The bulk of NHS reform to tackle the backlog should be focussed on supporting people with chronic conditions who have been adversely affected by missed appointments, delays to diagnosis and reduced access to clinical support. A clear example of this has been for people living with respiratory conditions.

The criteria used by NHS Digital to identify clinically extremely vulnerable people during COVID-19[xiv] led to a number of people without a formal diagnosis being informed that they may have severe asthma[xv].  According to evidence submitted to the Respiratory APPG, this could be because no one single definition of severe asthma exists[xvi].  Indeed, as no guidelines on referral exist, there is also significant variation in individual clinicians’ thresholds for referral[xvii]

To ensure that those who have been identified by the NHS as clinically extremely vulnerable – but are not under the care of a respiratory consultant or have not been referred to specialist care for investigations – are able to access a timely diagnosis and appropriate treatment, a consistent definition of severe asthma should be enshrined in the upcoming NICE/BTS/SIGN guidance.  This guidance should also define criteria for referral to specialist care, in line with recommendations from the National Review of Asthma Deaths[xviii] which are consistent with the criteria adopted by NHS Digital during COVID-19.  In the medium-to-long-term, this would help ensure that patients with severe asthma are appropriately managed as early as possible following the identification of symptoms, thereby reducing avoidable presentations and admissions[xix] [xx].

 

Inquiry questions

There is analysis that shows that total dermatology appointments reduced to 58% of pre-pandemic levels during the first lockdown, and that by October 2020 they were still at only 75% of pre-lockdown levels. In total in 2020, there were 484,415 fewer appointments between April and October, as compared to the same period in 2019[xxi].

There is also some evidence that anxiety around the use of immunosuppressant and biologic medicines did lead to some patients stopping using their medicines[xxii], and that there was a delay on some patients starting to use immunosuppressant and biologic medicines as a result of concern about access to regular blood tests and injections; this was particularly prevalent during the first wave[xxiii].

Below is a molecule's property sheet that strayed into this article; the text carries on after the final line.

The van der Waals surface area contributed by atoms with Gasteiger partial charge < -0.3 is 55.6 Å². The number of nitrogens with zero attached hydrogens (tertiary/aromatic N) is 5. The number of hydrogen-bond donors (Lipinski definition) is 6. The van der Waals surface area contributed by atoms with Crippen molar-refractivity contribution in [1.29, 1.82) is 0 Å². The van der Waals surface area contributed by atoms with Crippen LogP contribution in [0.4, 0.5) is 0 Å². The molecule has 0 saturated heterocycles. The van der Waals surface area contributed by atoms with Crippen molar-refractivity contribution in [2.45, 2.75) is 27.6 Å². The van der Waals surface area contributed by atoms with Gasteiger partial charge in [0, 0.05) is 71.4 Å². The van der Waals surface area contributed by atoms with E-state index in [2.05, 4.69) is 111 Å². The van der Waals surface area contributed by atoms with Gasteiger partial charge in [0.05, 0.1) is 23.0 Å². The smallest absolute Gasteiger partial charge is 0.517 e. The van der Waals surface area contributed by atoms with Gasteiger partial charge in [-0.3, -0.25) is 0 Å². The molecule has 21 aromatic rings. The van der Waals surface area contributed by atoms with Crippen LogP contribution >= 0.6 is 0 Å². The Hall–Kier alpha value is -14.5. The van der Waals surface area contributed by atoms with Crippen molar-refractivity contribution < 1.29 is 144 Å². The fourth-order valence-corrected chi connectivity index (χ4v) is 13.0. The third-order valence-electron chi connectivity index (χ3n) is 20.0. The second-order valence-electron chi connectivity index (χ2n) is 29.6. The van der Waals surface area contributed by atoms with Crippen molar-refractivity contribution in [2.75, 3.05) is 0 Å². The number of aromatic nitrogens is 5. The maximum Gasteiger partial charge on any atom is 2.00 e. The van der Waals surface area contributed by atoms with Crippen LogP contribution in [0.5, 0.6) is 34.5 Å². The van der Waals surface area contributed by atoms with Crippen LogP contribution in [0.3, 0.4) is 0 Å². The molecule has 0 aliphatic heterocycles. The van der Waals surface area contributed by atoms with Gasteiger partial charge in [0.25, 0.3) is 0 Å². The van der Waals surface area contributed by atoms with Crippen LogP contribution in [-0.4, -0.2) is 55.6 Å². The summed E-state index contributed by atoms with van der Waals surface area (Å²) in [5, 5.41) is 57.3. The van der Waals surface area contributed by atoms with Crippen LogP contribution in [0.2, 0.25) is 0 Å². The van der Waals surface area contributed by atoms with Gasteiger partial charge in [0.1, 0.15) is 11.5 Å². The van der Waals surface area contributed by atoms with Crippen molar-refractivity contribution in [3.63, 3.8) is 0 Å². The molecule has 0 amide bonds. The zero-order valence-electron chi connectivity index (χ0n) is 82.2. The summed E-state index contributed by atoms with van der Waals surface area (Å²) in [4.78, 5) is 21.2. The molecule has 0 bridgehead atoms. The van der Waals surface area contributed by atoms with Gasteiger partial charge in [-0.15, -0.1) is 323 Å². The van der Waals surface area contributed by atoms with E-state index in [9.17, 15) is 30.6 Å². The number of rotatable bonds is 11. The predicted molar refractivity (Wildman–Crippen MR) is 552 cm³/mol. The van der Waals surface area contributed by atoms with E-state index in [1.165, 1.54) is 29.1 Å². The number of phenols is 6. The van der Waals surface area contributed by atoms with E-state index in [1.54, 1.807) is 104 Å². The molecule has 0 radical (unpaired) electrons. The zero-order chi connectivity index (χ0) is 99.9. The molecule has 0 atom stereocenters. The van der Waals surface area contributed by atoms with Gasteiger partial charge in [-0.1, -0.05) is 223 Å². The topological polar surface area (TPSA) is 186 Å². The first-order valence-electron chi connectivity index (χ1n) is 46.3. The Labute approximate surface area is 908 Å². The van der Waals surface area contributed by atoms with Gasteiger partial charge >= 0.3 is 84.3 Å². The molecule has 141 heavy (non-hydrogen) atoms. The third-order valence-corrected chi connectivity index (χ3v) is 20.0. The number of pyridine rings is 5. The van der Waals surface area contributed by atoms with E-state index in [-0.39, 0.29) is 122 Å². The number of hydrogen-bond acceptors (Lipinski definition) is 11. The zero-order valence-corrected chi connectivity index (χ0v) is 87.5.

NICE guidelines on the treatment of atopic dermatitis have not been updated for more than a decade, and there is a lack of standardised guidelines for atopic dermatitis across the UK, despite the recent advances in treatment. As more and more biologic medicines become available in atopic dermatitis, this will become more of an issue as clinicians have to decide which ones are most suitable for most patients[xxiv]. We recommend that NICE looks to accelerate its intention to develop these guidelines, in partnership with patient organisations, healthcare professionals and the industry.

MAT-GB-2103979 (v1.0)              September 2021


[i] NICE, Covid-19 Rapid Guideline Severe Asthma (2020) Available from: https://www.nice.org.uk/guidance/ng166/resources/covid19-rapid-guideline-severe-asthma-pdf-66141904108741

[ii] Potential Limited, Demos 2020. Available from: https://demos.co.uk/wp-content/uploads/2021/02/Potential-Limited-Report.pdf 

[iii] Respiratory Health APPG report, Improving asthma outcomes in the UK (2020). Available from: https://www.ed.ac.uk/files/atoms/files/appg-asthma-report-2020.pdf

[iv] Diabetes UK, ‘Diabetes Can’t Wait’ (2021), pg. 12 Available from: https://diabetes-resources-production.s3.eu-west-1.amazonaws.com/resources-s3/public/2021-07/Diabetes%20is%20Serious%20Report%20Final_0.pdf

[v] British Heart Foundation, ‘The Untold Heartbreak’ (2021), pg.16 https://www.bhf.org.uk/what-we-do/news-from-the-bhf/news-archive/2021/august/pandemic-backlog-heart-care-five-years-recover